DARPA Continues 3D Printing Research

In order to study potential problems and solutions offered by AM, DARPA created the Open Manufacturing program.

Nearly every advance in technology is investigated for practical applications by the defense industry. Additive manufacturing (AM) offers to solve a number of supply chain management (AKA logistics) problems and already has a limited presence in the field. If NASA can print a wrench in space, the Army should be able to produce similar tools wherever they are needed.

Along with the ability to build bespoke parts in the field, DARPA is also interested in quantifying the resilience of 3D printed parts. If a tool breaks every third time it’s used, building that part with AM doesn’t make sense from a material or time-saving point of view. In order to study potential problems and solutions offered by AM, DARPA created the Open Manufacturing program.


“The Open Manufacturing program is fundamentally about capturing and understanding the physics and process parameters of additive and other novel production concepts, so we can rapidly predict with high confidence how the finished part will perform,” said Mick Maher, program manager in DARPA’s Defense Sciences Office. “The reliability and run-to-run variability of new manufacturing techniques are always uncertain at first, and as a result we qualify these materials and processes using a blunt and repetitive ‘test and retest’ approach that is inevitably expensive and time-consuming, ultimately undermining incentives for innovation.”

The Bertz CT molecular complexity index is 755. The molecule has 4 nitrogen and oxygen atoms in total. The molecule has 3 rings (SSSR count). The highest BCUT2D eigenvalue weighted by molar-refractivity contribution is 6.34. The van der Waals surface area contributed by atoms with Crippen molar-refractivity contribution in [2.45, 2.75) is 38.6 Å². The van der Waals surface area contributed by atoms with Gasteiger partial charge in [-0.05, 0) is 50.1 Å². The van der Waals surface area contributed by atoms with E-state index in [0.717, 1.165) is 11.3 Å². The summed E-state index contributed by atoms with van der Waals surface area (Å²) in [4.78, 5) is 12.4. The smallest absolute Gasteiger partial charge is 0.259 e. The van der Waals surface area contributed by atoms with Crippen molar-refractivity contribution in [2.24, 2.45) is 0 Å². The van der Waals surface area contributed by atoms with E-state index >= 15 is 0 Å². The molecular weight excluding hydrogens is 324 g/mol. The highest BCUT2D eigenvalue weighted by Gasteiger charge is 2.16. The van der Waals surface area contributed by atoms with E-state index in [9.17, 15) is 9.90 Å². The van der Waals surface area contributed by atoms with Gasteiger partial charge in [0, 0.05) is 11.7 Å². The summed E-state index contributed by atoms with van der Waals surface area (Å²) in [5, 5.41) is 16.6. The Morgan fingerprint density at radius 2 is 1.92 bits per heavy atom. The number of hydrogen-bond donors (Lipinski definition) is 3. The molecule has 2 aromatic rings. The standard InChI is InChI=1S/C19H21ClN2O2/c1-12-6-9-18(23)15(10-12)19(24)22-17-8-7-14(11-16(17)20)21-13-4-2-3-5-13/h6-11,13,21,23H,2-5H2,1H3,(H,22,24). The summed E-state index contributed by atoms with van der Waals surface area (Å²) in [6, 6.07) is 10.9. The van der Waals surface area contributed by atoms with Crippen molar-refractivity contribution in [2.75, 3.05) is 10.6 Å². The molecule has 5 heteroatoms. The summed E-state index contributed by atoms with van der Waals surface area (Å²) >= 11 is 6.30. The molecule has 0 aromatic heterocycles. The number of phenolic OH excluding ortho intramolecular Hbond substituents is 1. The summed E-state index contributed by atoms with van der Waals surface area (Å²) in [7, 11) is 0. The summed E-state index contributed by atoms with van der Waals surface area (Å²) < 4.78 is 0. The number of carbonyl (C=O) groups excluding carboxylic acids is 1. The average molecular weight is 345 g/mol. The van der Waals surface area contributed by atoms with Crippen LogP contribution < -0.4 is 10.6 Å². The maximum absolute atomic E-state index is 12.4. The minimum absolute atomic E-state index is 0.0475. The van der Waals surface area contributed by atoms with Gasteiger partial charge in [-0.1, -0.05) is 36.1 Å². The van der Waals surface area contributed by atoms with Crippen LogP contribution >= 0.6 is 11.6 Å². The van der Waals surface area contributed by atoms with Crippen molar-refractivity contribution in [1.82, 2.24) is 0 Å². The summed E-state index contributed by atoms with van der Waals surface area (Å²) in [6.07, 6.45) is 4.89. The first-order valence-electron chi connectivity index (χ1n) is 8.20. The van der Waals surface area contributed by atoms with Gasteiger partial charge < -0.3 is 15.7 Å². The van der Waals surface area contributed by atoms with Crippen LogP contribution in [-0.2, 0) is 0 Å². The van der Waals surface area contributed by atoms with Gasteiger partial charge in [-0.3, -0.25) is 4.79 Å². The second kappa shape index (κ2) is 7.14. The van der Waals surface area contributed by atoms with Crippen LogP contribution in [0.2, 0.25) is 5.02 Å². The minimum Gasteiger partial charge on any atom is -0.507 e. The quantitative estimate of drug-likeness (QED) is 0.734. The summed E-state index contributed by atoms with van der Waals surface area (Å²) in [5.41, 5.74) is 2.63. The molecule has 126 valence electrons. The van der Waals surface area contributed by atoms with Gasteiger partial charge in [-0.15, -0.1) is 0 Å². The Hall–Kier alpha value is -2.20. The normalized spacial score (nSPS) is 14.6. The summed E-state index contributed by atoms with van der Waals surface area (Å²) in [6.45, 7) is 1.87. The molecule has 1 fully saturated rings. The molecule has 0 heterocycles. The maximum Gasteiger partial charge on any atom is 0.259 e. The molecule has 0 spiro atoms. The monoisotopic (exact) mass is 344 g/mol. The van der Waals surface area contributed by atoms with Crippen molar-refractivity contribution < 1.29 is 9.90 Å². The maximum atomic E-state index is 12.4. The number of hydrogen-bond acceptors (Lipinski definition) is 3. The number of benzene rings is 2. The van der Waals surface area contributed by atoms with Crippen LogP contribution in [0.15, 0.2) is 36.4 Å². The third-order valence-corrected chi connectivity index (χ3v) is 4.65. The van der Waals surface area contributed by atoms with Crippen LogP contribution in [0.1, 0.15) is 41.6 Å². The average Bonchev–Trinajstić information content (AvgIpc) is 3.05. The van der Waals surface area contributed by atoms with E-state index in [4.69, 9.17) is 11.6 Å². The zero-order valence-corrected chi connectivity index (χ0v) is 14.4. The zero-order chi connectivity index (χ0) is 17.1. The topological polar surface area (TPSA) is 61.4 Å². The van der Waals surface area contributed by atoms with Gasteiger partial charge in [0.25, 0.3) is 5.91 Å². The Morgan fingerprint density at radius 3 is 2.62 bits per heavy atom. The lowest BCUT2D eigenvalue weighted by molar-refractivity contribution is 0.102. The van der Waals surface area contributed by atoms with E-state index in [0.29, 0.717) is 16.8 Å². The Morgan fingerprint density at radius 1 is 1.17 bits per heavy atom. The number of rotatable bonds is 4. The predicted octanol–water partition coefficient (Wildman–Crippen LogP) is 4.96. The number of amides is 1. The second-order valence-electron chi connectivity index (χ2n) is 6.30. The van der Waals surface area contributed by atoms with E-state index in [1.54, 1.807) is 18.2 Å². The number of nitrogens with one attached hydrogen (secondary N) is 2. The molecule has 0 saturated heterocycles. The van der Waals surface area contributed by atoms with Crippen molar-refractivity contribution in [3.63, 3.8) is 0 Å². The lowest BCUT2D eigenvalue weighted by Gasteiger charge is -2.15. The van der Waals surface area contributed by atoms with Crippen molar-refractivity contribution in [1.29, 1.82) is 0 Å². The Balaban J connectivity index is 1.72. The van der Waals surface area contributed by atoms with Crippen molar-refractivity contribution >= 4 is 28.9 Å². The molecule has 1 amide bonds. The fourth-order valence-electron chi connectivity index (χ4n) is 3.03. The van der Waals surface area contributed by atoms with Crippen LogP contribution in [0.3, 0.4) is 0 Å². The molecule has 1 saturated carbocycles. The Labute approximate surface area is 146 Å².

DARPA is working on a number of different projects for the Open Manufacturing program. To assist with research, the defense agency has set up two Manufacturing Demonstration Facilities (DMF); one at Penn State and the other at the Army Research Laboratory. The Penn State facility is focused mainly on AM, while the DMF at the Army Research Laboratory is investigating bonded composites.

Current research is focused on AM processes, with DARPA researching two metal printing processes, and one for bonded composites. From the DARPA website:

  • The Rapid Low Cost Additive Manufacturing (RLCAM) effort aims to use first-principles and physics-based modeling to predict materials performance for direct metal laser sintering (DMLS) using a nickel-based super alloy powder. In DMLS a laser melts the metal powder to additively build a 3D product.
  • The Titanium Fabrication (tiFAB) effort aims to combine physics- and data-based informatics models to determine key parameters that affect the quality of large manufactured structures, such as aircraft wings. tiFAB is a method that uses an electron beam instead of a laser to melt spool-fed titanium wire to build up a structure layer by layer.
  • The Transition Reliable Unitized Structure (TRUST) effort aims to develop data informatics approaches for quantification of the composite bonding process to enable adhesives alone to join composite structures.
Below you’ll find a documentary about DARPA.

Source: DARPA

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About the Author

John Newman

John Newman is a Digital Engineering contributor who focuses on 3D printing. Contact him via [email protected] and read his posts on Rapid Ready Technology.

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